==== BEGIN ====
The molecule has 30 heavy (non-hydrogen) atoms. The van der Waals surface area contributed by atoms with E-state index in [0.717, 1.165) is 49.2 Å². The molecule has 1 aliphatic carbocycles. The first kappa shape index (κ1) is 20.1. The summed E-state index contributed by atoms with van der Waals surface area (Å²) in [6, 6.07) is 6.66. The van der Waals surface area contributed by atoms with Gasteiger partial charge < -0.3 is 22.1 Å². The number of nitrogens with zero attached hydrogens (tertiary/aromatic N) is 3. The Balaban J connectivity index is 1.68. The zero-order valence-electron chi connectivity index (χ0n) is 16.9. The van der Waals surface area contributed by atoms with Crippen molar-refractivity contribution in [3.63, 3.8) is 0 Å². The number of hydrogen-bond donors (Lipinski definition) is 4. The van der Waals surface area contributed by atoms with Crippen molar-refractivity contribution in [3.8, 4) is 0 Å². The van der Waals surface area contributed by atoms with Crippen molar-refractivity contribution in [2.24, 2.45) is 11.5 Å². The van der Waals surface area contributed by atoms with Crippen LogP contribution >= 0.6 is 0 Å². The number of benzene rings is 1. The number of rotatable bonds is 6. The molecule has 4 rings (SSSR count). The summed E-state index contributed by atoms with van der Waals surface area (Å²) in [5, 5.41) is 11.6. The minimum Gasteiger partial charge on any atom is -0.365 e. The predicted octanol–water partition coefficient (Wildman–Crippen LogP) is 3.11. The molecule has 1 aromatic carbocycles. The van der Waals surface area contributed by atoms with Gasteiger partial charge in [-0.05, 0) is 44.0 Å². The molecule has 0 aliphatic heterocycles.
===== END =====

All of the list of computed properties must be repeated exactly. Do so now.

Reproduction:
The molecule has 30 heavy (non-hydrogen) atoms. The van der Waals surface area contributed by atoms with E-state index in [0.717, 1.165) is 49.2 Å². The molecule has 1 aliphatic carbocycles. The first kappa shape index (κ1) is 20.1. The summed E-state index contributed by atoms with van der Waals surface area (Å²) in [6, 6.07) is 6.66. The van der Waals surface area contributed by atoms with Gasteiger partial charge < -0.3 is 22.1 Å². The number of nitrogens with zero attached hydrogens (tertiary/aromatic N) is 3. The Balaban J connectivity index is 1.68. The zero-order valence-electron chi connectivity index (χ0n) is 16.9. The van der Waals surface area contributed by atoms with Crippen molar-refractivity contribution in [3.63, 3.8) is 0 Å². The number of hydrogen-bond donors (Lipinski definition) is 4. The van der Waals surface area contributed by atoms with Crippen molar-refractivity contribution in [3.8, 4) is 0 Å². The van der Waals surface area contributed by atoms with Crippen molar-refractivity contribution in [2.24, 2.45) is 11.5 Å². The van der Waals surface area contributed by atoms with Crippen LogP contribution >= 0.6 is 0 Å². The number of benzene rings is 1. The number of rotatable bonds is 6. The molecule has 4 rings (SSSR count). The summed E-state index contributed by atoms with van der Waals surface area (Å²) in [5, 5.41) is 11.6. The minimum Gasteiger partial charge on any atom is -0.365 e. The predicted octanol–water partition coefficient (Wildman–Crippen LogP) is 3.11. The molecule has 1 aromatic carbocycles. The van der Waals surface area contributed by atoms with Gasteiger partial charge in [-0.05, 0) is 44.0 Å². The molecule has 0 aliphatic heterocycles.